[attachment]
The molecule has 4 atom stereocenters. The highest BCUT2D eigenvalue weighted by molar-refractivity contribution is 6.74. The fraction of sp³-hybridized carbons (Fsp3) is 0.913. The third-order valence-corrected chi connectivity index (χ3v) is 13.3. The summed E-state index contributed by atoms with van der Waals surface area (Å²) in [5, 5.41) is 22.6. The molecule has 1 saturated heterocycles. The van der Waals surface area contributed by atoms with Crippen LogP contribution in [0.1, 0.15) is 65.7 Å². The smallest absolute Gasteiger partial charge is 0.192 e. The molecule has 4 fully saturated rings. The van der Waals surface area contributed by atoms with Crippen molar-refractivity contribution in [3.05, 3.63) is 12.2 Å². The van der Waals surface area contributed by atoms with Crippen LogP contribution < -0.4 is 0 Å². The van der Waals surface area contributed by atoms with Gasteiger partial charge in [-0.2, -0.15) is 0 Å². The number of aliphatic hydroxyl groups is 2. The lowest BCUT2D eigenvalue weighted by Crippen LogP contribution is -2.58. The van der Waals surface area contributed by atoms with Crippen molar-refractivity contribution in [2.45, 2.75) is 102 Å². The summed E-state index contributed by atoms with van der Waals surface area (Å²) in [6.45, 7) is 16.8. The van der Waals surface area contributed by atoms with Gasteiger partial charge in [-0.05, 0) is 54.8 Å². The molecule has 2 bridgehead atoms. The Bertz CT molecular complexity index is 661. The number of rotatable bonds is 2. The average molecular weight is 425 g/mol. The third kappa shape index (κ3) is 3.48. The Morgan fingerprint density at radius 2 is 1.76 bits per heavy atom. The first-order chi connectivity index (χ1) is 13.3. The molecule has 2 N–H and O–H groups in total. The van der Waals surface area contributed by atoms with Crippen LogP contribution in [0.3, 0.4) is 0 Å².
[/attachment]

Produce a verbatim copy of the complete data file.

The molecule has 4 atom stereocenters. The highest BCUT2D eigenvalue weighted by molar-refractivity contribution is 6.74. The fraction of sp³-hybridized carbons (Fsp3) is 0.913. The third-order valence-corrected chi connectivity index (χ3v) is 13.3. The summed E-state index contributed by atoms with van der Waals surface area (Å²) in [5, 5.41) is 22.6. The molecule has 1 saturated heterocycles. The van der Waals surface area contributed by atoms with Crippen LogP contribution in [0.1, 0.15) is 65.7 Å². The smallest absolute Gasteiger partial charge is 0.192 e. The molecule has 4 fully saturated rings. The van der Waals surface area contributed by atoms with Crippen molar-refractivity contribution in [3.05, 3.63) is 12.2 Å². The van der Waals surface area contributed by atoms with Crippen LogP contribution < -0.4 is 0 Å². The van der Waals surface area contributed by atoms with Gasteiger partial charge in [-0.2, -0.15) is 0 Å². The number of aliphatic hydroxyl groups is 2. The lowest BCUT2D eigenvalue weighted by Crippen LogP contribution is -2.58. The van der Waals surface area contributed by atoms with Crippen molar-refractivity contribution in [2.45, 2.75) is 102 Å². The summed E-state index contributed by atoms with van der Waals surface area (Å²) in [6.45, 7) is 16.8. The van der Waals surface area contributed by atoms with Gasteiger partial charge in [-0.05, 0) is 54.8 Å². The molecule has 2 bridgehead atoms. The Bertz CT molecular complexity index is 661. The number of rotatable bonds is 2. The average molecular weight is 425 g/mol. The third kappa shape index (κ3) is 3.48. The Morgan fingerprint density at radius 2 is 1.76 bits per heavy atom. The first-order chi connectivity index (χ1) is 13.3. The molecule has 2 N–H and O–H groups in total. The van der Waals surface area contributed by atoms with Crippen LogP contribution in [0.3, 0.4) is 0 Å².